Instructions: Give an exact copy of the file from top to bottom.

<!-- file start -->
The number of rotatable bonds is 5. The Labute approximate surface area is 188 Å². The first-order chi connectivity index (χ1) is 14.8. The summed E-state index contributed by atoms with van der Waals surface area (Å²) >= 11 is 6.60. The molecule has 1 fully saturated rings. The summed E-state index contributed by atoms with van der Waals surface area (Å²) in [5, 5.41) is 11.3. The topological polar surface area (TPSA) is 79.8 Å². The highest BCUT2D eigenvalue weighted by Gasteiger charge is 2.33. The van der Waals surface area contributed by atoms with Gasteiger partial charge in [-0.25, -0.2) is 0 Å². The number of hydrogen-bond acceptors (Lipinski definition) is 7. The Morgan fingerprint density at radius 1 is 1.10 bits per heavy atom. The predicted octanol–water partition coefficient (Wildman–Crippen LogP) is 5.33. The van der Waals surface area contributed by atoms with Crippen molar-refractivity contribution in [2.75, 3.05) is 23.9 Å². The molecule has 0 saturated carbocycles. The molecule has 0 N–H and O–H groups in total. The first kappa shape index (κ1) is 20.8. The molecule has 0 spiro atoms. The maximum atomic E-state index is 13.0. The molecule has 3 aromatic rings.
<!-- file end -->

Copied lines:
The number of rotatable bonds is 5. The Labute approximate surface area is 188 Å². The first-order chi connectivity index (χ1) is 14.8. The summed E-state index contributed by atoms with van der Waals surface area (Å²) >= 11 is 6.60. The molecule has 1 fully saturated rings. The summed E-state index contributed by atoms with van der Waals surface area (Å²) in [5, 5.41) is 11.3. The topological polar surface area (TPSA) is 79.8 Å². The highest BCUT2D eigenvalue weighted by Gasteiger charge is 2.33. The van der Waals surface area contributed by atoms with Gasteiger partial charge in [-0.25, -0.2) is 0 Å². The number of hydrogen-bond acceptors (Lipinski definition) is 7. The Morgan fingerprint density at radius 1 is 1.10 bits per heavy atom. The predicted octanol–water partition coefficient (Wildman–Crippen LogP) is 5.33. The van der Waals surface area contributed by atoms with Crippen molar-refractivity contribution in [2.75, 3.05) is 23.9 Å². The molecule has 0 saturated carbocycles. The molecule has 0 N–H and O–H groups in total. The first kappa shape index (κ1) is 20.8. The molecule has 0 spiro atoms. The maximum atomic E-state index is 13.0. The molecule has 3 aromatic rings.